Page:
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August 2017 – UXswitch
Ever been a situation when there is a clash of opinion on a design? It could be something simple like the background colour of navigation or something more fundamental such as the sequence of steps that a user is intended to follow. Sometimes it’s hard to let go of what you think or to remain completely calm in these situations. Especially if it’s your design, a design you believe in, where you feel that the proposed change would impact your vision of how the design should work.
Different kinds of argument
Now unless you are a once-in-a-generation design genius like Steve Jobs, who also happens to own the company, you should expect real push back from other designers or stakeholders from time to time. People have differing opinions and arguments around a design are to be anticipated.
Some arguments are well founded, based on user research, solid design heuristics or business rationale. Others come about from personal preferences or motivated by other more nefarious reasons. One hopes that the former trumps the latter but that is not always the case.
The insurmountable impasse
Needless to say, it’s important to stand up for your point of view and there are ways in which you can become more persuasive as a designer. However, when a seemingly insurmountable impasse occurs, and this might seem controversial, you should consider taking one for the team. Look at bigger picture and ask yourself if the proposed change would render what your are designing completely unusable? If not, then a concession should be possible. Ask whether persisting with your point of view would affect interpersonal relationships or have a negative affect on team unity? If so, then a concession could also be appropriate. Conceding should not be construed as weakness, in fact it’s the very definition and inevitability of teamwork. If you are flexible with others, it’s likely that they will be prepared to compromise next time round. The key is to acknowledge the opinion of others, after all you might not always be right.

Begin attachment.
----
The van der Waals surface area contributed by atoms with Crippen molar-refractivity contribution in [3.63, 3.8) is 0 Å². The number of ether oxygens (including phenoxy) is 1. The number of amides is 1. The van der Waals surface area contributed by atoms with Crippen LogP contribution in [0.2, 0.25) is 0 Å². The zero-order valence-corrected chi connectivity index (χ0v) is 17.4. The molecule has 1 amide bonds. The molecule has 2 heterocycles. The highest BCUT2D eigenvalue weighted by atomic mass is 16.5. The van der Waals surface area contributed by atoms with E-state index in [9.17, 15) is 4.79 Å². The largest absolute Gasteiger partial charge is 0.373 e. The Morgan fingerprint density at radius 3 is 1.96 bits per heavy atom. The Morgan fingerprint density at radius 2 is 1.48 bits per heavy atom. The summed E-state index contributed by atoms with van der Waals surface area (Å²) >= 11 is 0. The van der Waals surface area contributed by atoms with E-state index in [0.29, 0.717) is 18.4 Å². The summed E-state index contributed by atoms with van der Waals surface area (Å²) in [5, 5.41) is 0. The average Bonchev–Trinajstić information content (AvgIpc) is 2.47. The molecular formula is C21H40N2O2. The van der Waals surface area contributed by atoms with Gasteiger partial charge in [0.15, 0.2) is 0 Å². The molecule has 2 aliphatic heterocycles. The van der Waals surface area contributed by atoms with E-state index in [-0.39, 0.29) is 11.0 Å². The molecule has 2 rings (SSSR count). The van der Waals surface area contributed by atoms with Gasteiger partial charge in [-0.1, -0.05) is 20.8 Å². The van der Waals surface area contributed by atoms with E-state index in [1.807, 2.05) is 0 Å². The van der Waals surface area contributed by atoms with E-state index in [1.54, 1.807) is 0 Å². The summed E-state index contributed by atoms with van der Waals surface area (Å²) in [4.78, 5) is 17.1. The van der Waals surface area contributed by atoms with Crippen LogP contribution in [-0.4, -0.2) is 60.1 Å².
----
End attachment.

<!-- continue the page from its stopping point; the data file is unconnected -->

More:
The guerrilla in the room
If the loggerhead cannot be resolved then you could suggest getting an independent view point, ideally from some end users. Quick and cheap guerrilla user testing just might do the trick. Be prepared to be vindicated or to be proven wrong. In any case, accept the outcome.
However, if you find that you are being consistently overruled despite having solid rationale or even research-backed justification, then there might be a fundamental issue with the design thinking and culture of that organisation which ultimately might not be for you.
Source link https://www.uxswitch.com/when-designers-fight-with-each-other/